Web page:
For anyone currently in the DACA program, they must comply with certain requirements and re-apply for the program every two years. One of the most important requirements for DACA relates to criminal convictions. A criminal conviction for a felony is likely to result in the cancellation of a person's DACA status. The outcome of a conviction for a misdemeanor is not as clear but the severity of the misdemeanor is taken into account. Not all misdemeanors are treated equally under the law, including driving under the influence.
Only misdemeanors that are categorized as “significant” will result in denial of a DACA renewal. USCIS definition on criminal convictions is extremely broad, but the guidelines do list six distinct types of offenses that are always treated as significant misdemeanors. DUI is always one of the offenses and this is true even if the resulting conviction does not lead to a jail sentence.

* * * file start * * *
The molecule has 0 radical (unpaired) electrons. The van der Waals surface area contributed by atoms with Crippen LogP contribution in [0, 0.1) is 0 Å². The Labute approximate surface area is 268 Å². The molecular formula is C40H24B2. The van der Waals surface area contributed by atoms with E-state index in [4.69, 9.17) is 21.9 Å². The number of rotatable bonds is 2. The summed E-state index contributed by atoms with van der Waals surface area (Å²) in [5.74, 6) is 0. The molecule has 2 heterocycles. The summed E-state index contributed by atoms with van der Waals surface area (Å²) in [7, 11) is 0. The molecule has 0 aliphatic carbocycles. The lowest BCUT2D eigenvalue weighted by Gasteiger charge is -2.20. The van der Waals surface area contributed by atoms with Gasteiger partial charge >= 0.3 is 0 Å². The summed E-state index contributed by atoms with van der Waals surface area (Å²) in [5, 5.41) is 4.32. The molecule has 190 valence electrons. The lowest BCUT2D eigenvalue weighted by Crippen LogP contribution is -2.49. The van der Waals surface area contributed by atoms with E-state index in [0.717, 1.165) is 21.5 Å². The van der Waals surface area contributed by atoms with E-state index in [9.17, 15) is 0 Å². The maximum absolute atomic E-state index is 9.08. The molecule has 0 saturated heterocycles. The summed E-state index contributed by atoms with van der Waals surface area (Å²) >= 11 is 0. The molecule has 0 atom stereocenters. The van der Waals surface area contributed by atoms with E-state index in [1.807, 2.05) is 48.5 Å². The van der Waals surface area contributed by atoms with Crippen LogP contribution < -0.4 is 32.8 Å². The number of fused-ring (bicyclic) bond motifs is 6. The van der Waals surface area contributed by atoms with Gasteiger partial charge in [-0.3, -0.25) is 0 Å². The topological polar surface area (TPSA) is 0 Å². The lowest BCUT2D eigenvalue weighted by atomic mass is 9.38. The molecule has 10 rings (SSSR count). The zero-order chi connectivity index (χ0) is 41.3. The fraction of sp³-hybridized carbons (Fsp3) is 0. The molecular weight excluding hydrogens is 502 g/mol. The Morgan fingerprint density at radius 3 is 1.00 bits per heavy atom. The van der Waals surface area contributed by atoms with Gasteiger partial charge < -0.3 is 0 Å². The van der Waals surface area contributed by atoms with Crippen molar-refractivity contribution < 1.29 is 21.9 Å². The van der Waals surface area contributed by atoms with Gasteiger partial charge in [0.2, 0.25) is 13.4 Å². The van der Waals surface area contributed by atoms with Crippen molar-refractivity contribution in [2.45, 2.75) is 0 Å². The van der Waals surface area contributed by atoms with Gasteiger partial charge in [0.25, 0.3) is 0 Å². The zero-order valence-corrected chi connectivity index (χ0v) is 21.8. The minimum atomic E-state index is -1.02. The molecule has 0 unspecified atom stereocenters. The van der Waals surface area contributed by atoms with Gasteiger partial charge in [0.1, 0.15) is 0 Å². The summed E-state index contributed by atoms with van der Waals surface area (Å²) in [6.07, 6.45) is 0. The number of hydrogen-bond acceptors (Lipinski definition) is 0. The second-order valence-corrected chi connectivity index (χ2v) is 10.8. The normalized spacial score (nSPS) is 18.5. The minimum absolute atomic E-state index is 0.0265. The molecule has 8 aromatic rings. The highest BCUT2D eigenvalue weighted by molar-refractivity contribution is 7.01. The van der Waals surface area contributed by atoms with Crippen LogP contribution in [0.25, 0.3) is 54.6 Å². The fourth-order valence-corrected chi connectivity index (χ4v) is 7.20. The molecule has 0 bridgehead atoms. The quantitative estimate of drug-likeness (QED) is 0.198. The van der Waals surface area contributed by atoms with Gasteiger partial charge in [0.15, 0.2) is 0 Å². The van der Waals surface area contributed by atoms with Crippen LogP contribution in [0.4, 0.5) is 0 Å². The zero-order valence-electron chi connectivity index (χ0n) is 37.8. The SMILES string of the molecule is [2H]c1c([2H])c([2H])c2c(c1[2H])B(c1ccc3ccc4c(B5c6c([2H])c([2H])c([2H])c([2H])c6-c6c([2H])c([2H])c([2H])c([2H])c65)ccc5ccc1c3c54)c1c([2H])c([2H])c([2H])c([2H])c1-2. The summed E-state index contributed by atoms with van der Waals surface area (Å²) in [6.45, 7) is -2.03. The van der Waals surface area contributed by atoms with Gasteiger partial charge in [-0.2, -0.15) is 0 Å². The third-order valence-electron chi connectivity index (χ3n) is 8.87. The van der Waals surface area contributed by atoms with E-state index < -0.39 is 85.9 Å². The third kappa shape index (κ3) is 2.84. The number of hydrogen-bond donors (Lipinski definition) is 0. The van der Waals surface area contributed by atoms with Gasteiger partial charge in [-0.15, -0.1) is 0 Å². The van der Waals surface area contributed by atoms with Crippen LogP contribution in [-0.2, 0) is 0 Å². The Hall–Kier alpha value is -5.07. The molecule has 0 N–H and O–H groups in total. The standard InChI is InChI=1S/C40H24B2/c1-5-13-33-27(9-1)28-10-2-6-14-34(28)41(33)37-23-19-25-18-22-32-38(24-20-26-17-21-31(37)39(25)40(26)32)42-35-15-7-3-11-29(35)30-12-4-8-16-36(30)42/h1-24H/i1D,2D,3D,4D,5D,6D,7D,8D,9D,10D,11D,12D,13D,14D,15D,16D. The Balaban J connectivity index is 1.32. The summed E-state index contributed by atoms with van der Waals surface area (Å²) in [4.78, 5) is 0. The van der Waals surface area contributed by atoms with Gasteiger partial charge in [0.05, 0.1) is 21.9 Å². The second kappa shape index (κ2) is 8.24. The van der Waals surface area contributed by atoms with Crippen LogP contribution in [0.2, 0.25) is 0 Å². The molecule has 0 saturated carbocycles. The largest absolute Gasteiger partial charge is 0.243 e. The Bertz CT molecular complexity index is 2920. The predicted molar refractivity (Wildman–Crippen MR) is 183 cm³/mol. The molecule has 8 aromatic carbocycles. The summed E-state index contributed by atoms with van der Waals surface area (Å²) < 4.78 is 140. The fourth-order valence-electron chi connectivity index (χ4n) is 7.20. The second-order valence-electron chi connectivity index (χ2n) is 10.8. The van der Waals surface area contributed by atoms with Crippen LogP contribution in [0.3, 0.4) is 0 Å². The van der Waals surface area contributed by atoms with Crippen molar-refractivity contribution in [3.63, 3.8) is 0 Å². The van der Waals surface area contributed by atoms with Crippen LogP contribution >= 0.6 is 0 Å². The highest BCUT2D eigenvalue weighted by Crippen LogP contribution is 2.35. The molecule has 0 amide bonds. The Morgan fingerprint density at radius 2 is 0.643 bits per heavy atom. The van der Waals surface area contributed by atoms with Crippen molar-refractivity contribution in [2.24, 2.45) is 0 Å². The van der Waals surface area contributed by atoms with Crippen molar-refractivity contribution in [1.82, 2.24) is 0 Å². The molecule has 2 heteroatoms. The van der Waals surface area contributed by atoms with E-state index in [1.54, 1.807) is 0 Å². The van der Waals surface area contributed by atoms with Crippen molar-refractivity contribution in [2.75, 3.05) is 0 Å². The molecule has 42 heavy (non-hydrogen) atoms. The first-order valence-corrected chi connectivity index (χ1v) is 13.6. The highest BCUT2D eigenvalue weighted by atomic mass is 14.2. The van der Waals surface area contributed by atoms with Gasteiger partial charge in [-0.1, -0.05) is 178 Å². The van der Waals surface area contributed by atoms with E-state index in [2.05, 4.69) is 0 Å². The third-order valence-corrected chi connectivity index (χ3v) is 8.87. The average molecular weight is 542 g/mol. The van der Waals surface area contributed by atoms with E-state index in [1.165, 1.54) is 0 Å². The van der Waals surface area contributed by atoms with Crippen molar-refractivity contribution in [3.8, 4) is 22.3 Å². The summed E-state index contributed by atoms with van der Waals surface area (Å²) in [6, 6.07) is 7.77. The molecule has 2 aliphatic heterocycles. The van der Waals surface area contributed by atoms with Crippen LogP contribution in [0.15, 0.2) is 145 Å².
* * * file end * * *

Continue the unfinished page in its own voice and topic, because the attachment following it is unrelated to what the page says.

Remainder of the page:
DEALING WITH CONSEQUENCES
The government has broad discretion in determining what constitutes a DWI conviction, meaning any form of plea bargain a person might enter into could qualify. Remember DACA is not a right, therefor it is not guaranteed. Some states have programs for first time offenders those programs do not speak to one's DACA status and most likely will be deemed a conviction in the eyes of immigration officials.
ARRESTED, NOW WHAT?
Consult a criminal/immigration attorney who is familiar with these matters because losing deferred action can happen because of a conviction for DUI. National Immigration Attorneys can help.